The U.S. Supreme Court may take up another case involving race-based admission standards after striking them down at college and university campuses in its last session that ended in June.
Now, justices could consider a case that involves using race to determine admissions to elite U.S. high schools, the Daily Caller reported, citing experts familiar with the issue.
Legal experts told the outlet the DCNF that following its June ruling in favor of Students for Fair Admissions, the Supreme Court might consider Coalition for TJ v. Fairfax County School Board. That case challenges the implementation of “holistic” admissions policies over merit-based policies in K-12 schools.
By referencing its previous ruling, the Court could potentially invalidate the use of such practices in educational institutions at the primary and secondary levels.
“While the Supreme Court’s recent ruling on affirmative action struck down use of racial preferences in higher education admissions, it signals that this court has little patience for institutions that engage in racial balancing, as well as penalizing certain racial groups (Asian Americans and whites) in order to confer benefits on others (blacks and Hispanics),” said Renu Mukherjee, a Manhattan Institute policy analyst focusing on affirmative action, in an interview with the outlet.
“And the fact pattern of the case concerning Thomas Jefferson High School for Science and Technology demonstrates that the Fairfax County School Board was doing exactly that with its ‘holistic admissions’ policy,” Mukherjee noted further.
In 2021, the Coalition for TJ, comprising parents, students, and staff members, filed a lawsuit against the Fairfax County School Board that challenged the modifications made to the admissions process of the esteemed Thomas Jefferson High School for Science and Technology (TJHS).
The changes involved the elimination of standardized testing requirements and a reduction in grade-point average thresholds. According to the lawsuit, these alterations were allegedly implemented to “racially balanc[e] the school.” The revised admissions program at TJHS now considers additional factors such as an applic ant’s background, including whether they attended an underrepresented middle school, had to learn English as a second language, or qualify for reduced lunch prices, the Daily Caller noted.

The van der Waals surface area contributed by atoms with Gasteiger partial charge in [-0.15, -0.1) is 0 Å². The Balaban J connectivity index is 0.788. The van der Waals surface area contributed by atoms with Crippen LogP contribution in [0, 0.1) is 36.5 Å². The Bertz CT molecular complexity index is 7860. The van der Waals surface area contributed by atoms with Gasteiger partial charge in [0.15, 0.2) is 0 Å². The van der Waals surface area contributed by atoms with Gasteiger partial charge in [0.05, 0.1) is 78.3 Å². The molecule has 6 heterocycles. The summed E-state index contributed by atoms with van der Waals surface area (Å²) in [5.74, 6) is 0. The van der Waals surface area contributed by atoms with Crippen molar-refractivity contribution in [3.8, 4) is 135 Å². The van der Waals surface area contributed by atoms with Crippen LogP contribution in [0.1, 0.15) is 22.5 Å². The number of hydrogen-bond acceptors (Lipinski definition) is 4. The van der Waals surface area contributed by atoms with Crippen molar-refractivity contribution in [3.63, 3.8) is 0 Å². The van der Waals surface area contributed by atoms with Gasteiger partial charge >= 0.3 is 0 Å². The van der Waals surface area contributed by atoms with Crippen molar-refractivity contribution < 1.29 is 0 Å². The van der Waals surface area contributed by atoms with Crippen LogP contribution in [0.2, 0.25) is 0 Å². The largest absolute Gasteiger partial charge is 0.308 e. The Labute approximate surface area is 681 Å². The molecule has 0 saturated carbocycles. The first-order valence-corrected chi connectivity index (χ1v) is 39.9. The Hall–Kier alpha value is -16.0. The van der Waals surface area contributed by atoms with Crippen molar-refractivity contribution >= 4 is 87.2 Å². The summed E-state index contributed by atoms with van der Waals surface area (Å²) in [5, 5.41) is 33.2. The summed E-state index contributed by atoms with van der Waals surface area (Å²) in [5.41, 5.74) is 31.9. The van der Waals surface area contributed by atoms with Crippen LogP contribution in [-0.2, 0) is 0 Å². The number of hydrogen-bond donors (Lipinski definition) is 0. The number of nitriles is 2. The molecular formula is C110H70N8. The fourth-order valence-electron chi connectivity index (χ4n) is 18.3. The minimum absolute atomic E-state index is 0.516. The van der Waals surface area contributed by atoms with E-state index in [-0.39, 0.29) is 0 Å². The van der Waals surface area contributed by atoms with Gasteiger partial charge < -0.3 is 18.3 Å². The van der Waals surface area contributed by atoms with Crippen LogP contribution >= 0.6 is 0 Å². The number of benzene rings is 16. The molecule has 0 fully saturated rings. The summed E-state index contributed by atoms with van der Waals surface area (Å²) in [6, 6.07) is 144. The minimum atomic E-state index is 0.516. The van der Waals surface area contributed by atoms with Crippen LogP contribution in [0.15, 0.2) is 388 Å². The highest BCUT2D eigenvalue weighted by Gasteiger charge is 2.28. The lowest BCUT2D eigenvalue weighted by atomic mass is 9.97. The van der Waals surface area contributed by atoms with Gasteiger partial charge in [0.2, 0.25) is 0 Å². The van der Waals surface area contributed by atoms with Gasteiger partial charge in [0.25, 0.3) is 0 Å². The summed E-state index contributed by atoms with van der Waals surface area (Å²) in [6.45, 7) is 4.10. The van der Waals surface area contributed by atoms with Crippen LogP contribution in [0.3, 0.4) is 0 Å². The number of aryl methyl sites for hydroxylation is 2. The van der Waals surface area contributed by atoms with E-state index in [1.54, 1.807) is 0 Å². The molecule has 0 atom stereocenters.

According to the Fairfax County Times, in May, a federal court concluded that the Coalition for TJ had not provided sufficient evidence to establish that the policy was driven by “discriminatory intent.” Subsequently, the Pacific Legal Foundation, which represents the Coalition for TJ, filed an appeal with the Supreme Court.
I anticipate that if the Supreme Court does take up the TJ case, it will, in ruling for Coalition for TJ point to its decision in ‘Students for Fair Admissions,‘” Mukherjee told the outlet. “It’s also worth remembering that the Court already ruled in 2007’s ‘Parents Involved’ that the ‘diversity rationale’ used to uphold race-conscious admissions at the university level does not apply to K-12, as well as that schools are constitutionally prohibited from engaging in racial balancing.”
The Class of 2025, which is the first TF class selected via the new admissions policy, saw the percentage of Asian American students accepted drop from 70 percent to 50 percent, according to The Washington Post.
“Thomas Jefferson was cleverer than Harvard,” GianCarlo Canaparo, a Heritage Foundation senior legal fellow, told the outlet. “Rather than discriminate against Asians and whites explicitly, it privileged applicants from middle schools where it knew there were fewer of them.
“But the intent was the same — to boost the number of black and Hispanic students and suppress the number of Asian and white students,” he added.
“That’s impermissible under Students For Fair Admissions, because the Chief Justice wrote that ‘What cannot be done directly cannot be done indirectly,’” Canaparo noted further. “I expect the lawsuit against Thomas Jefferson will go to the Supreme Court, and that the Court will make clear that neither direct nor indirect racial discrimination is permissible.”